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In Transition

Personality Disorders, Part 2


Dr. Peter Melgaard Thompson

There are many ways to describe personalities. Hippocrates' described four temperaments or personalities: the pessimistic melancholic, the overly optimistic sanguine, the irritable choleric, and the apathetic phlegmatic. Since Hippocrates' time each generation has renamed and added or subtracted to the list. If you are a pop psychologist you will list names like introvert or extrovert. If you are a job councilor you might use terms like "works better alone" or "works better in a team". Regardless of the names used we all have consistent feelings and responses that are generated from specific life experiences. For example, if it is snowing the snow might remind me of Christmas. I feel warm and content even though it is cold outside. Another situation that is less pleasant may be a problem that I am having with my boss. If my boss is unappreciative of my work, I feel disappointed. My responses to these situations may be to start a fire, call a family member and try to improve my performance at work. These responses are consistent and reflect my temperament or personality. These responses do not necessarily say that I am normal, rather they are examples of how one might respond.

In the world of psychiatry we deal with psychopathology or when the feelings and behavior to life's stresses are hurtful to the patient. Psychiatrist use descriptions that are helpful in describing and treating these individuals. That's where the categories of personality disorder clusters A, B and C come in. I have described the general characteristics of these groups and now will look at them more specifically. For each personality disorder I have also included how these people with the disorder may react to my examples in the first paragraph. The first cluster (A) is the group that is called odd or eccentric. The sub-groups are the paranoid, schizoid and schizotypal personality disorders.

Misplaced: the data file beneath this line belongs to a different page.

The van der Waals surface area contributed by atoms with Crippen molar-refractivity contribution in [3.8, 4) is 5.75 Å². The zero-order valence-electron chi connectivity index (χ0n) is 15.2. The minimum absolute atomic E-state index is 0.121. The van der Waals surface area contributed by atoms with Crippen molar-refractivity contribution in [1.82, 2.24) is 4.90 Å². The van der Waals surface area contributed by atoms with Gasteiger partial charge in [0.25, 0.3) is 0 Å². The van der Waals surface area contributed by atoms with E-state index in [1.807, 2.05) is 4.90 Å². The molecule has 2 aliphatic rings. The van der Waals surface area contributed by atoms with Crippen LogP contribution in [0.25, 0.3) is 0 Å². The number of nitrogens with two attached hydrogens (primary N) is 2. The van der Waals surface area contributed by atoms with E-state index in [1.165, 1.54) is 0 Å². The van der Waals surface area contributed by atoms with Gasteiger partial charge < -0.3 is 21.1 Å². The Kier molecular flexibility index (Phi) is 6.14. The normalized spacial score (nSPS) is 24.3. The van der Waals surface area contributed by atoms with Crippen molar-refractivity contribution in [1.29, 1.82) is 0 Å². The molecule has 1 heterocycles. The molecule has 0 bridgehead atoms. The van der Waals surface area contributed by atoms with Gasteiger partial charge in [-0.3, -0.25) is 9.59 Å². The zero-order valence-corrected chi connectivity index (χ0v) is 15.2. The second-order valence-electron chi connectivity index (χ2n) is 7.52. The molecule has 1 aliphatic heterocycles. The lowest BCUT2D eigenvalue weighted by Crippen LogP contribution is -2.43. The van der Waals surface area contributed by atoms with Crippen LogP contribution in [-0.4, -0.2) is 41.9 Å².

Paranoid personality disorder: These individuals are overly concerned with issues of suspiciousness. They believe that other people's motives are sinister. They have recurrent suspiciousness without justification, often regarding the fidelity of a spouse, or government conspiracies. In general they feel others are exploiting and harming them. To use my examples above these persons may feel that the snow is the result of a government experiment or that the boss has singled them out for harassment.

Schizoid personality disorder: In this group of individuals there is a consistent pattern of detachment from social relations. These are the loners and they enjoy being alone. Their response to my examples would be to start a fire and not to ever be in a situation where they work with anyone.

Schizotypal personality disorder: Here individuals use odd and magical thinking to explain the world. These people may believe in magic, clairvoyance, and telepathy. They may react to our examples by believing that they wished for and caused the snow and may place a hex on their boss.

Antisocial personality disorder: This group of individuals is often confused with people who are without social interactions (schizoid, schizotypal and paranoid). The core of the antisocial group is a disregard for the rights of others. These people are the liars, cheats and criminals who do anything to get what they want. They have little or no remorse for their behavior. This group would not necessarily include people addicted to drugs who steal to support their habit although there is a high level of alcoholism and drug use within the antisocial category. These people start as youngsters with truancy, fire starting, vandalism, drug use, aggression and taking pleasure in acts of cruelty. How would this group react to our two examples? Well, they probably would feel that the snow is an inconvenience preventing them from accomplishing whatever they wanted to do that day and in the case of the problem with their boss, they would lie and blame someone else.

Borderline personality disorder: The main features of this disorder are "instability of interpersonal relationships, self-image, and affects (expression of emotion), and marked impulsivity". These individuals are often overcome by real or imagined fears of abandonment. They tend to see other people as all good or all bad and are unable to tolerate the shades of gray. When faced with difficult life situations, they act impulsively or will hurt themselves by self-mutilation. They feel empty inside and are very emotionally sensitive to what is going on around them. Their response to the examples might be to remember a painful situation that occurred when it was cold, feel empty and cut themselves to feel alive. With the boss they would start screaming, leave the meeting and do some impulsive act like driving recklessly.